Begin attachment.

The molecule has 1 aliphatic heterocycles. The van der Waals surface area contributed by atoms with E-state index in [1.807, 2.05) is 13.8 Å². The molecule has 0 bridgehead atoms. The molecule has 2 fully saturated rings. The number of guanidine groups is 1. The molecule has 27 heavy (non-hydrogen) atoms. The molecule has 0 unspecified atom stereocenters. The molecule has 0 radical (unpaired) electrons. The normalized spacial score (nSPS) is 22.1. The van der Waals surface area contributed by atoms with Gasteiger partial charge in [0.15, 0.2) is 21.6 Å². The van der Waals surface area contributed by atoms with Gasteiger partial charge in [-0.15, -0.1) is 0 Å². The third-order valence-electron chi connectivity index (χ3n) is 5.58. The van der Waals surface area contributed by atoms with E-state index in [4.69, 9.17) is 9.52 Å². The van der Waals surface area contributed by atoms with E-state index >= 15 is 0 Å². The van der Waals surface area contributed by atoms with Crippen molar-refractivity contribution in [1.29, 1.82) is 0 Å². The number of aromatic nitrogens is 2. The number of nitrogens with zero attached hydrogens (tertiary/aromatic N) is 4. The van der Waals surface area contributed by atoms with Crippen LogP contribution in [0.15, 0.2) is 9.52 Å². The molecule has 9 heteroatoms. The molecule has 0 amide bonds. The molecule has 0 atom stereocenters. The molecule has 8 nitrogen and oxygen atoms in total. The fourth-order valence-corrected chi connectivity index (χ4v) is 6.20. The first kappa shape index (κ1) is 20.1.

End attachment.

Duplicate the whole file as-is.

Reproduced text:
The molecule has 1 aliphatic heterocycles. The van der Waals surface area contributed by atoms with E-state index in [1.807, 2.05) is 13.8 Å². The molecule has 0 bridgehead atoms. The molecule has 2 fully saturated rings. The number of guanidine groups is 1. The molecule has 27 heavy (non-hydrogen) atoms. The molecule has 0 unspecified atom stereocenters. The molecule has 0 radical (unpaired) electrons. The normalized spacial score (nSPS) is 22.1. The van der Waals surface area contributed by atoms with Gasteiger partial charge in [0.15, 0.2) is 21.6 Å². The van der Waals surface area contributed by atoms with Gasteiger partial charge in [-0.15, -0.1) is 0 Å². The third-order valence-electron chi connectivity index (χ3n) is 5.58. The van der Waals surface area contributed by atoms with E-state index in [4.69, 9.17) is 9.52 Å². The van der Waals surface area contributed by atoms with E-state index >= 15 is 0 Å². The van der Waals surface area contributed by atoms with Crippen molar-refractivity contribution in [1.29, 1.82) is 0 Å². The number of aromatic nitrogens is 2. The number of nitrogens with zero attached hydrogens (tertiary/aromatic N) is 4. The van der Waals surface area contributed by atoms with Crippen LogP contribution in [0.15, 0.2) is 9.52 Å². The molecule has 9 heteroatoms. The molecule has 0 amide bonds. The molecule has 0 atom stereocenters. The molecule has 8 nitrogen and oxygen atoms in total. The fourth-order valence-corrected chi connectivity index (χ4v) is 6.20. The first kappa shape index (κ1) is 20.1.